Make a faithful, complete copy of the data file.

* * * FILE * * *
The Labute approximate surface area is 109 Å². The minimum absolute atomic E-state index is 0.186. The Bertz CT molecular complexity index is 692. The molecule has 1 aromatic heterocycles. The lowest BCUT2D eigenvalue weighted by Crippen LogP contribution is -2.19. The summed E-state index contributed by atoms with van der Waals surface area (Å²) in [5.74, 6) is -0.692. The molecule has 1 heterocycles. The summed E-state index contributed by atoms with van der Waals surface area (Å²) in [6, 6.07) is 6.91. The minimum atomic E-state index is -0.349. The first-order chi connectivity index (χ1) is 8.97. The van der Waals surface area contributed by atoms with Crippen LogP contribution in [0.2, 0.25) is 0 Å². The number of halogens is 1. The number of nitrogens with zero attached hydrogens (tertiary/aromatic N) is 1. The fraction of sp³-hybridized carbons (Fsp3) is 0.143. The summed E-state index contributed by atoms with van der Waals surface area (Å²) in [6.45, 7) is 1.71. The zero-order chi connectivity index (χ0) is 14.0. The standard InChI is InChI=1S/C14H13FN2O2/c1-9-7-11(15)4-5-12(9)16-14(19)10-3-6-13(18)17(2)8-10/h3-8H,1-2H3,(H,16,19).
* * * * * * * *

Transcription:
The Labute approximate surface area is 109 Å². The minimum absolute atomic E-state index is 0.186. The Bertz CT molecular complexity index is 692. The molecule has 1 aromatic heterocycles. The lowest BCUT2D eigenvalue weighted by Crippen LogP contribution is -2.19. The summed E-state index contributed by atoms with van der Waals surface area (Å²) in [5.74, 6) is -0.692. The molecule has 1 heterocycles. The summed E-state index contributed by atoms with van der Waals surface area (Å²) in [6, 6.07) is 6.91. The minimum atomic E-state index is -0.349. The first-order chi connectivity index (χ1) is 8.97. The van der Waals surface area contributed by atoms with Crippen LogP contribution in [0.2, 0.25) is 0 Å². The number of halogens is 1. The number of nitrogens with zero attached hydrogens (tertiary/aromatic N) is 1. The fraction of sp³-hybridized carbons (Fsp3) is 0.143. The summed E-state index contributed by atoms with van der Waals surface area (Å²) in [6.45, 7) is 1.71. The zero-order chi connectivity index (χ0) is 14.0. The standard InChI is InChI=1S/C14H13FN2O2/c1-9-7-11(15)4-5-12(9)16-14(19)10-3-6-13(18)17(2)8-10/h3-8H,1-2H3,(H,16,19).